The knowledge employees learn over the years can be divided into two categories: explicit and tacit. Explicit knowledge is easily extracted, documented and replicated. Examples include how to read a profit and loss statement, how to write software, how to calculate a break-even point, how to reduce inventory and working capital or how to manage time. One company’s creation and transfer of explicit knowledge will not be much different from another’s because many of the most common mechanisms and methodologies have become packaged and commoditized.
Tacit knowledge is less tangible, thus creating and transferring can be more complex. Examples of tacit knowledge include: how to look at market opportunities and threats and select a market for product launch, how to anticipate competitors’ actions, how to maintain focus in the midst of distracting events, how to develop mission and longer-term focus for an organization and how to lead.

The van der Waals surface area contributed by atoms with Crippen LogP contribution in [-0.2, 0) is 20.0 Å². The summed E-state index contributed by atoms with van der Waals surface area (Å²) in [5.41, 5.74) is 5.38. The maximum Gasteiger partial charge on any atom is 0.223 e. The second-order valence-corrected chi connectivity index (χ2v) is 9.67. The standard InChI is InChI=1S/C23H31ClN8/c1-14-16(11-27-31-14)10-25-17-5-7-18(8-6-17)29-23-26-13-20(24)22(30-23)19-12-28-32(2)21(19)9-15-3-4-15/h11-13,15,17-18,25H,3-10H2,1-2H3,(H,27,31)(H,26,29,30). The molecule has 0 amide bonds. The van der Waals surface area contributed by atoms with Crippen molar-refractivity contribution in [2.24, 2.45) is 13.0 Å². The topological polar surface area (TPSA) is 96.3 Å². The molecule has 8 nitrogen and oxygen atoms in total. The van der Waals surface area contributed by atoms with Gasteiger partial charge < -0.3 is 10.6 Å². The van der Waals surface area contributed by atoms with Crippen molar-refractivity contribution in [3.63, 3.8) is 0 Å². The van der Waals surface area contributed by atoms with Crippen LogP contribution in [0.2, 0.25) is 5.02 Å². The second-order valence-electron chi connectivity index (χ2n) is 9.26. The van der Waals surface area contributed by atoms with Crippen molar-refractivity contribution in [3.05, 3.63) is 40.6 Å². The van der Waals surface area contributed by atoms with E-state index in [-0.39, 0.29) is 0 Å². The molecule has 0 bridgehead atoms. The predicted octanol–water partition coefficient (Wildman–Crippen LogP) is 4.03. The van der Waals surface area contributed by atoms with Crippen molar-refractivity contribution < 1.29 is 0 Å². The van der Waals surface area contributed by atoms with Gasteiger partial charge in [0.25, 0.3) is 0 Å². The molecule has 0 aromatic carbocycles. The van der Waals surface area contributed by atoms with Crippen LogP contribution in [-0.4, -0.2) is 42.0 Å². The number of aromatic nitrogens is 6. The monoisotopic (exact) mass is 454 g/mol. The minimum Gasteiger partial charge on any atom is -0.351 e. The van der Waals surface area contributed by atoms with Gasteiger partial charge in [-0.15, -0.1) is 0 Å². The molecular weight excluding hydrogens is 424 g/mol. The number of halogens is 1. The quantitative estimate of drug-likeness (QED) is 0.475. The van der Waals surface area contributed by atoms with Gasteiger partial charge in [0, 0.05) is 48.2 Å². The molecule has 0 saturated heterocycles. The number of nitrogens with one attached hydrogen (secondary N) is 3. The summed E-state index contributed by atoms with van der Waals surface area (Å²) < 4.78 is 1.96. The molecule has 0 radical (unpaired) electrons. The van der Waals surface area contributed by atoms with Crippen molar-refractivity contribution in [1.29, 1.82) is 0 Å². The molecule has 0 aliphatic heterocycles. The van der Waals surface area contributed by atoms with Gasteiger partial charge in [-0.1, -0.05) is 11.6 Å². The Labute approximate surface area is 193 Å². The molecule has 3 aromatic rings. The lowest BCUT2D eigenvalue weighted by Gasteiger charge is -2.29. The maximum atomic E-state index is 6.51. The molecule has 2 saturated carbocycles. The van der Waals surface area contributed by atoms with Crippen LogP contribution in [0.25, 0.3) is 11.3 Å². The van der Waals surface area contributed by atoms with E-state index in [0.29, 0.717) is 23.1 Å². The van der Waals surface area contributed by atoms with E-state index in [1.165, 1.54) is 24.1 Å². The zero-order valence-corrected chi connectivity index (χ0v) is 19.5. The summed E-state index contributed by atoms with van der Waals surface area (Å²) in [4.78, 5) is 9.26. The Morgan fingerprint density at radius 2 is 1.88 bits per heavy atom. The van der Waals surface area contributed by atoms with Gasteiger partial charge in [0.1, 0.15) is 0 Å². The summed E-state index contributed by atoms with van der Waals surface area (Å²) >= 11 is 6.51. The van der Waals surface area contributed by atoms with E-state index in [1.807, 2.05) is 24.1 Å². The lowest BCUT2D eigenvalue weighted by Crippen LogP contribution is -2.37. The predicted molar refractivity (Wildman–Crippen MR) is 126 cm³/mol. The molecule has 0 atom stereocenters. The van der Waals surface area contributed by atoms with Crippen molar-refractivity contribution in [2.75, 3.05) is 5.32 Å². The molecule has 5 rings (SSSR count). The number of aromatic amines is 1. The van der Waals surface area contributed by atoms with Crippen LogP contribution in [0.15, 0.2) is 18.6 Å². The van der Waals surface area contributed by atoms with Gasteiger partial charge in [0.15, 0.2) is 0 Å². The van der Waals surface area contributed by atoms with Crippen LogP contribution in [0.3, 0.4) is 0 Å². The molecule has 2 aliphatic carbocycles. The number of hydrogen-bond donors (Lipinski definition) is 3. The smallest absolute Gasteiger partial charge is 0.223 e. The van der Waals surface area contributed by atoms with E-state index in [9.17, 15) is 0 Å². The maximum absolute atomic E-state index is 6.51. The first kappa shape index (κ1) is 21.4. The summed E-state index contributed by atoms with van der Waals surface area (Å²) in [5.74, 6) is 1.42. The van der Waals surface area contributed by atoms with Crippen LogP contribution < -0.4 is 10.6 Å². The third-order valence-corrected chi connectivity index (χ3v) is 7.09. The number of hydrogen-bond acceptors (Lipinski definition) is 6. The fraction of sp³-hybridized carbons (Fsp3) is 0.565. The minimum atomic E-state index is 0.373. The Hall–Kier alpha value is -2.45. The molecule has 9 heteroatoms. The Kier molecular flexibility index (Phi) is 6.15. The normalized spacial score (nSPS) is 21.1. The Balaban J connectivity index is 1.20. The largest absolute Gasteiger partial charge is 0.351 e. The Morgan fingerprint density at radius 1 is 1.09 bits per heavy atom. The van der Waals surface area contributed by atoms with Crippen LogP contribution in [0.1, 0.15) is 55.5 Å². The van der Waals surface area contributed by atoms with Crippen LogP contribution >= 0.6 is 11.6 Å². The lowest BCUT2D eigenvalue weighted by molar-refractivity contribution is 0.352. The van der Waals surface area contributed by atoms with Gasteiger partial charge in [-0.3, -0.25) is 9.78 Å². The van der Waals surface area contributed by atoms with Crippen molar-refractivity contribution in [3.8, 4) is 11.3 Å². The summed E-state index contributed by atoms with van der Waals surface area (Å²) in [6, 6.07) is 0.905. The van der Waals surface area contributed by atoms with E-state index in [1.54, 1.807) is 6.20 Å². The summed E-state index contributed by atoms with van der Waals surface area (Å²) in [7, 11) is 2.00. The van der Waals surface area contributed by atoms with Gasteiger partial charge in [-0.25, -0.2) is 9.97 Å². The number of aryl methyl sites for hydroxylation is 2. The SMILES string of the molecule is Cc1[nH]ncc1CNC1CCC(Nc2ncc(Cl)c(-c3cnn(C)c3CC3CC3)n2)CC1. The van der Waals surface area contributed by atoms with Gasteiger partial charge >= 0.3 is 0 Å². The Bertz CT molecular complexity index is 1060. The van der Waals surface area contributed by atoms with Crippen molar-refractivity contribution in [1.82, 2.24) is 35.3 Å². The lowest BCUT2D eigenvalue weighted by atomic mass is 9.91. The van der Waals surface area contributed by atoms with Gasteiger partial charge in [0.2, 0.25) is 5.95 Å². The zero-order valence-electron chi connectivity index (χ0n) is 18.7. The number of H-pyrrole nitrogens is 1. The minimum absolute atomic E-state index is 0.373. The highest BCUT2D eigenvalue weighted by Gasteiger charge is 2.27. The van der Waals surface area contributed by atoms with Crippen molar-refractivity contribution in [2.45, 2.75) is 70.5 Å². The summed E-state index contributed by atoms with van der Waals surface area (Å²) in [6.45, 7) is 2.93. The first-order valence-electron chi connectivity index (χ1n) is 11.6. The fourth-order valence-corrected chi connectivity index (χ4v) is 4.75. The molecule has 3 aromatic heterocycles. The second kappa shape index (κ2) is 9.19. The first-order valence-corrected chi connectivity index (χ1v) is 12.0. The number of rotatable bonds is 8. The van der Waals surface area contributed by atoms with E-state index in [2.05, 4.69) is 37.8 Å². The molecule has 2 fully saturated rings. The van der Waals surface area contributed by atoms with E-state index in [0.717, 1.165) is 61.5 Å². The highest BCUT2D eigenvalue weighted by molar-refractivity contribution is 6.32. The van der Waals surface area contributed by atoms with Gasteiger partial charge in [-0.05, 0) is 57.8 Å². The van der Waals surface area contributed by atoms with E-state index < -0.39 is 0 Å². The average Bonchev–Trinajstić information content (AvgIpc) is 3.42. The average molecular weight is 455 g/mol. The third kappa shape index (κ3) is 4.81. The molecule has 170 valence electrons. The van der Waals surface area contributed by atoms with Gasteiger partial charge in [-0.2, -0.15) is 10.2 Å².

The tacit knowledge required to make sound business decisions and to effectively lead is built from experiences over many years. To effectively build business knowledge, either explicit or tacit, leaders need to replicate experiences similar to the experiences that built that knowledge in the first place. For this reason, business simulations can be effective as knowledge creation/transfer tools. Business simulations provide a field of interaction where multiyear experiences are created in compressed timeframes.
Jeffrey R. Lefebvre is the founder and president of PriSim Business War Games and adjunct professor at Northwestern University. He can be reached at editor@CLOmedia.com.
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